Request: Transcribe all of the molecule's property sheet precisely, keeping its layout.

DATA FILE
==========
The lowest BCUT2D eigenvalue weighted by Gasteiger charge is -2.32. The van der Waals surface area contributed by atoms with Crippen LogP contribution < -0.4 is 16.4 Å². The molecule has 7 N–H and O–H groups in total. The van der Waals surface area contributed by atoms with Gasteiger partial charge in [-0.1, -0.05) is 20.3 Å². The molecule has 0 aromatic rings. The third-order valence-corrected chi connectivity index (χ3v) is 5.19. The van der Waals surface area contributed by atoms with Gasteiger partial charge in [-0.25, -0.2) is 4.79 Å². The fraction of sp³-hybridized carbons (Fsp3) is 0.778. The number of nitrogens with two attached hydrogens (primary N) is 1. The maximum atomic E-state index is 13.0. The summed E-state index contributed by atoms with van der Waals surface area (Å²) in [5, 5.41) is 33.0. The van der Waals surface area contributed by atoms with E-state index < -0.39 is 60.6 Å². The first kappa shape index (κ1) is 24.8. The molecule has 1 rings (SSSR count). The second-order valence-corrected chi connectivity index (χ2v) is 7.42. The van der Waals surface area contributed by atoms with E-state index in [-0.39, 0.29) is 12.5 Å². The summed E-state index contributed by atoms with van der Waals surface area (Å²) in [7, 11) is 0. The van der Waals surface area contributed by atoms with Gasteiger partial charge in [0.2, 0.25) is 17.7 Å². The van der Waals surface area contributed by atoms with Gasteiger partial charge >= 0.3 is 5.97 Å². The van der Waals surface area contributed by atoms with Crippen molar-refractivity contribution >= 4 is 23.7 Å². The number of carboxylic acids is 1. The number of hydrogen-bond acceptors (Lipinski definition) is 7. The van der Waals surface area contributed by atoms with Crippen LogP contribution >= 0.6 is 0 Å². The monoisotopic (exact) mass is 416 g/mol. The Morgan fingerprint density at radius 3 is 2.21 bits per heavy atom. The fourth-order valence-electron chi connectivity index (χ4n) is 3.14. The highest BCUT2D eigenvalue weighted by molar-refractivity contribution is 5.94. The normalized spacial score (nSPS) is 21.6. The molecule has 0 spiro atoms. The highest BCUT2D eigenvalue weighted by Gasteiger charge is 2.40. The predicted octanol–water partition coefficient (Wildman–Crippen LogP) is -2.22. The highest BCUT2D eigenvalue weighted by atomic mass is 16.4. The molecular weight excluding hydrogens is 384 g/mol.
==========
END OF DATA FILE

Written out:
The lowest BCUT2D eigenvalue weighted by Gasteiger charge is -2.32. The van der Waals surface area contributed by atoms with Crippen LogP contribution < -0.4 is 16.4 Å². The molecule has 7 N–H and O–H groups in total. The van der Waals surface area contributed by atoms with Gasteiger partial charge in [-0.1, -0.05) is 20.3 Å². The molecule has 0 aromatic rings. The third-order valence-corrected chi connectivity index (χ3v) is 5.19. The van der Waals surface area contributed by atoms with Gasteiger partial charge in [-0.25, -0.2) is 4.79 Å². The fraction of sp³-hybridized carbons (Fsp3) is 0.778. The number of nitrogens with two attached hydrogens (primary N) is 1. The maximum atomic E-state index is 13.0. The summed E-state index contributed by atoms with van der Waals surface area (Å²) in [5, 5.41) is 33.0. The van der Waals surface area contributed by atoms with E-state index < -0.39 is 60.6 Å². The first kappa shape index (κ1) is 24.8. The molecule has 1 rings (SSSR count). The second-order valence-corrected chi connectivity index (χ2v) is 7.42. The van der Waals surface area contributed by atoms with E-state index in [-0.39, 0.29) is 12.5 Å². The summed E-state index contributed by atoms with van der Waals surface area (Å²) in [7, 11) is 0. The van der Waals surface area contributed by atoms with Gasteiger partial charge in [0.2, 0.25) is 17.7 Å². The van der Waals surface area contributed by atoms with Gasteiger partial charge >= 0.3 is 5.97 Å². The van der Waals surface area contributed by atoms with Crippen molar-refractivity contribution >= 4 is 23.7 Å². The number of carboxylic acids is 1. The number of hydrogen-bond acceptors (Lipinski definition) is 7. The van der Waals surface area contributed by atoms with Crippen LogP contribution >= 0.6 is 0 Å². The monoisotopic (exact) mass is 416 g/mol. The Morgan fingerprint density at radius 3 is 2.21 bits per heavy atom. The fourth-order valence-electron chi connectivity index (χ4n) is 3.14. The highest BCUT2D eigenvalue weighted by molar-refractivity contribution is 5.94. The normalized spacial score (nSPS) is 21.6. The molecule has 0 spiro atoms. The highest BCUT2D eigenvalue weighted by Gasteiger charge is 2.40. The predicted octanol–water partition coefficient (Wildman–Crippen LogP) is -2.22. The highest BCUT2D eigenvalue weighted by atomic mass is 16.4. The molecular weight excluding hydrogens is 384 g/mol.